I think it’s a fair to assume that every one of you reading this has read or, at the very least, heard of The Life-Changing Magic of Tidying by Marie Kondo. If you don’t already fold your clothes into neat rectangular parcels and ‘file’ them in your drawers or walk around your home picking up all of your belongings one at a time in anticipation of them sparking joy, then this isn’t going to be the post to convince you to take up the Konmari method.
Don’t get me wrong, I’m all for a home filled only with things that bring you joy; that are, to quote William Morris, either known to be useful or thought to be beautiful. But, I am also for quick wins and baby steps. I have read Marie Kondo’s international bestseller, and I am fully on board with 90% of what she says. We should only have the beautiful and useful in our lives. Of course our belongings should bring us only joy, and not stagnate and clutter up the energy of our day to day lives. In our age of hyper-consumerism, taking the time to consider every object in our homes and decide on a truly conscious and engaged level if it really belongs there is something we should all make time for. But time isn’t something we all have. At least not the amount Kondo suggests we set aside.
I am a messy person by nature. I am lazy, and a terrible procrastinator, and it’s a side of my personality that is at complete odds with my perfectionist aesthetic values and ‘need it done yesterday’ levels of impatience. My home is a minimalists nightmare; there is stuff everywhere. I collect glassware and blue and white china. And plants. And tchotchkes. And cushions. And vintage linen – the list goes on. But my house is also immaculate and there is a very specific place for every single thing. When I buy something new, I know exactly where it’s going to be kept and, in some instances, exactly what needs to go in order to make room for it. BUT, I spend almost 50% 0f my time away from my Devon home, either in London for work, or travelling, and this means that when I am at home, I don’t want to spend what little time I have tidying. I’m already spending too much of it unpacking and repacking my overworked suitcase. So that is why I have the Seven Minute Pick Up.
This isn’t a substitute for a proper clean, it’s an exercise in improving your mental health by quickly improving your surroundings enough to feel a sense of accomplishment and control.
It’s not a radical concept, and it’s certainly not original, but it is a game changer for the lazy at heart. And it’s as simple as setting the timer on your phone for 7 minutes and spending those minutes tidying up. Don’t get hung up on the minutiae of tidying, no need to empty your sock drawer and go through it pair by pair; focus on the bigger picture – pick things up off the floor that shouldn’t be there. Return stray items to the rooms they belong in. Put those last two mugs in the dishwasher. Put away the pile of clothes. You get the idea. No polishing required, leave the toilet duck be, no need for rubber gloves. This isn’t a substitute for a proper clean, it’s an exercise in improving your mental health by quickly improving your surroundings enough to feel a sense of accomplishment and control.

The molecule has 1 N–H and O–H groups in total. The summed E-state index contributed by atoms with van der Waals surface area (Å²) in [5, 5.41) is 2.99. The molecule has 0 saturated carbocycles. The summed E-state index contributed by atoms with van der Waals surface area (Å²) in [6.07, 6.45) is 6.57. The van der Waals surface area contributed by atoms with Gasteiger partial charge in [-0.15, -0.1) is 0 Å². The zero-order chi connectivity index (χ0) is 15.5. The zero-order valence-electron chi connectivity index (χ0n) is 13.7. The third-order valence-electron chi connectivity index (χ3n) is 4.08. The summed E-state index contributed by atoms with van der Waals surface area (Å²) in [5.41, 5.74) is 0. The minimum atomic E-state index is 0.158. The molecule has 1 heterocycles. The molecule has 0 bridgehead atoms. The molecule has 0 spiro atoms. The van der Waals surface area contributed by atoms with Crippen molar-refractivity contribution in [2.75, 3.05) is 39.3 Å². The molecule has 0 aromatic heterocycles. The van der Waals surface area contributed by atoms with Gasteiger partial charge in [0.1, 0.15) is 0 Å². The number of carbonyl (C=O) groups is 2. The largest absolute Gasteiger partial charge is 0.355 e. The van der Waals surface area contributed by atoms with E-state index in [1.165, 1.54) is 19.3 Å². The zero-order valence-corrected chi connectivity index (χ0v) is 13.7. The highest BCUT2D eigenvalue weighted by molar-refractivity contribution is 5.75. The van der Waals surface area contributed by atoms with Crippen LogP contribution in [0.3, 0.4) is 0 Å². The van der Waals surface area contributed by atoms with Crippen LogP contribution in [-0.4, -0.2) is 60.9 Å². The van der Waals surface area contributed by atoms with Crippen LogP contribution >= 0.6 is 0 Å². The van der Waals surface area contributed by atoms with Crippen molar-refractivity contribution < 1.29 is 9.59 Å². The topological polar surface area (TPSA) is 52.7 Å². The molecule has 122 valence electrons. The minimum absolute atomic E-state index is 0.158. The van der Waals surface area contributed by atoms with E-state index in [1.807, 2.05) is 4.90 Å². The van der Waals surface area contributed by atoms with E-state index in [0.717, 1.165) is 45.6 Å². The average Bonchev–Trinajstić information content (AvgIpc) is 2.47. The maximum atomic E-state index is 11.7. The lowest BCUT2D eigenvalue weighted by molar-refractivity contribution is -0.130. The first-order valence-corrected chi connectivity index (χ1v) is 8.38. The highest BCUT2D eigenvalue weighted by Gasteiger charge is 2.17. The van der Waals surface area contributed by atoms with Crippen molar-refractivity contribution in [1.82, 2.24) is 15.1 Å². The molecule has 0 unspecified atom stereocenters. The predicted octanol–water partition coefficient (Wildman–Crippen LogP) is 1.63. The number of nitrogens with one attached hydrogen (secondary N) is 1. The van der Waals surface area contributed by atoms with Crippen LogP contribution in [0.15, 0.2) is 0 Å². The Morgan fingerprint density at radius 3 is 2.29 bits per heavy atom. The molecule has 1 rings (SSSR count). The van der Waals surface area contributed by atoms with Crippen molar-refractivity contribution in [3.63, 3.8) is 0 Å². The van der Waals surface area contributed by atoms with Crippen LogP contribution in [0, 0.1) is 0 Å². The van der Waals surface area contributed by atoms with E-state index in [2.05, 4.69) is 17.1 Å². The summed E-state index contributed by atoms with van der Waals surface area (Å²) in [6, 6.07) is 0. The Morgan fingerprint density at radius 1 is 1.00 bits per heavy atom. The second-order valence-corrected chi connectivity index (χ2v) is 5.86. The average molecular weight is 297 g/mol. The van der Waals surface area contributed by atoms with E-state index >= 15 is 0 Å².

Why seven? There’s something magic about seven minutes. Just a bit longer than five, not as daunting as ten. It’s the time it takes to make a cup of tea (if you’re making it properly!), and it’s long enough to make a difference. Even the most ardent of procrastinators can manage seven minutes. Sometimes, just knowing that you can stop at seven if you want to is enough to kick-start a much longer cleaning and tidying session – and that’s where the magic lies. Every procrastinator knows that starting is the hardest part of any job.
It’s not just tidying that can benefit from the magic of the seven minute rule. It can be applied to almost any task. Need to make more of an effort with your skincare? Give yourself seven minutes before bed. Want to get fitter? There’s a universe of seven minute work outs to be found online. Want to make more time for reading? Give yourself seven minutes to get started on a new book, I guarantee you’ll be silencing your alarm and turning seven into 30. Life admin? Spend seven minutes on the first thing on your to do list. Chronically late? Set all your clocks seven minutes fast, or leave for work seven minutes earlier than you normally would. There is no task too big or too small to benefit from the seven minute rule.
In fact, the only thing better than accomplishing something in seven minutes is the peace that comes from accomplishing nothing in seven minutes. If you’re the kind of person who finds it hard to switch off, and can’t get on board with meditation, I whole heartedly recommend the life-changing magic of doing nothing for seven minutes. Set your timer, lie down or sit quietly, close your eyes and do absolutely nothing. No need to try and meditate if that’s not your thing. No need to contemplate the meaning of life, or force yourself to not contemplate anything. Just be. For seven minutes. It’s magic.